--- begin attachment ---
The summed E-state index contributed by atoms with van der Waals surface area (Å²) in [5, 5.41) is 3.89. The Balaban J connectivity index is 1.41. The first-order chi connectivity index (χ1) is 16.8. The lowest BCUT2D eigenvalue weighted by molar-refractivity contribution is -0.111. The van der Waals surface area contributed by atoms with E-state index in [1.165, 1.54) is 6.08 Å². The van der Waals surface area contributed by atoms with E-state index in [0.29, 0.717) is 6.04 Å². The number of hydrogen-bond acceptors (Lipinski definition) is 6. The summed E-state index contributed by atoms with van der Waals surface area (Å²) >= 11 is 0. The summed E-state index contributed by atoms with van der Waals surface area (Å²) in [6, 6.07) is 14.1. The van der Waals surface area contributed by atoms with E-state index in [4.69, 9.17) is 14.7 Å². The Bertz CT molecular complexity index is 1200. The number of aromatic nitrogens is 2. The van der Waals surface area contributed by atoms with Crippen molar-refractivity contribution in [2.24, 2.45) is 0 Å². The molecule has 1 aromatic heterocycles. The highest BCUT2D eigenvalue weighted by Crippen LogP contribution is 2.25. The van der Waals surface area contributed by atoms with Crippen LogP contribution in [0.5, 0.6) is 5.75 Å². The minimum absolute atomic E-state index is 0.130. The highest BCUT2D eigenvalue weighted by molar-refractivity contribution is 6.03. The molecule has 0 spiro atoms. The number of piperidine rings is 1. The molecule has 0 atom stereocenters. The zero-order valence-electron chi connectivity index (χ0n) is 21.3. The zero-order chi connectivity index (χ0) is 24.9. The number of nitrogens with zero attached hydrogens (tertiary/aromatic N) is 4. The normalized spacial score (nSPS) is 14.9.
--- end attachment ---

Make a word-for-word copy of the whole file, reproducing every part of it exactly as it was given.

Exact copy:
The summed E-state index contributed by atoms with van der Waals surface area (Å²) in [5, 5.41) is 3.89. The Balaban J connectivity index is 1.41. The first-order chi connectivity index (χ1) is 16.8. The lowest BCUT2D eigenvalue weighted by molar-refractivity contribution is -0.111. The van der Waals surface area contributed by atoms with E-state index in [1.165, 1.54) is 6.08 Å². The van der Waals surface area contributed by atoms with E-state index in [0.29, 0.717) is 6.04 Å². The number of hydrogen-bond acceptors (Lipinski definition) is 6. The summed E-state index contributed by atoms with van der Waals surface area (Å²) >= 11 is 0. The summed E-state index contributed by atoms with van der Waals surface area (Å²) in [6, 6.07) is 14.1. The van der Waals surface area contributed by atoms with E-state index in [4.69, 9.17) is 14.7 Å². The Bertz CT molecular complexity index is 1200. The number of aromatic nitrogens is 2. The van der Waals surface area contributed by atoms with Crippen molar-refractivity contribution in [2.24, 2.45) is 0 Å². The molecule has 1 aromatic heterocycles. The highest BCUT2D eigenvalue weighted by Crippen LogP contribution is 2.25. The van der Waals surface area contributed by atoms with Crippen LogP contribution in [0.5, 0.6) is 5.75 Å². The minimum absolute atomic E-state index is 0.130. The highest BCUT2D eigenvalue weighted by molar-refractivity contribution is 6.03. The molecule has 0 spiro atoms. The number of piperidine rings is 1. The molecule has 0 atom stereocenters. The zero-order valence-electron chi connectivity index (χ0n) is 21.3. The zero-order chi connectivity index (χ0) is 24.9. The number of nitrogens with zero attached hydrogens (tertiary/aromatic N) is 4. The normalized spacial score (nSPS) is 14.9.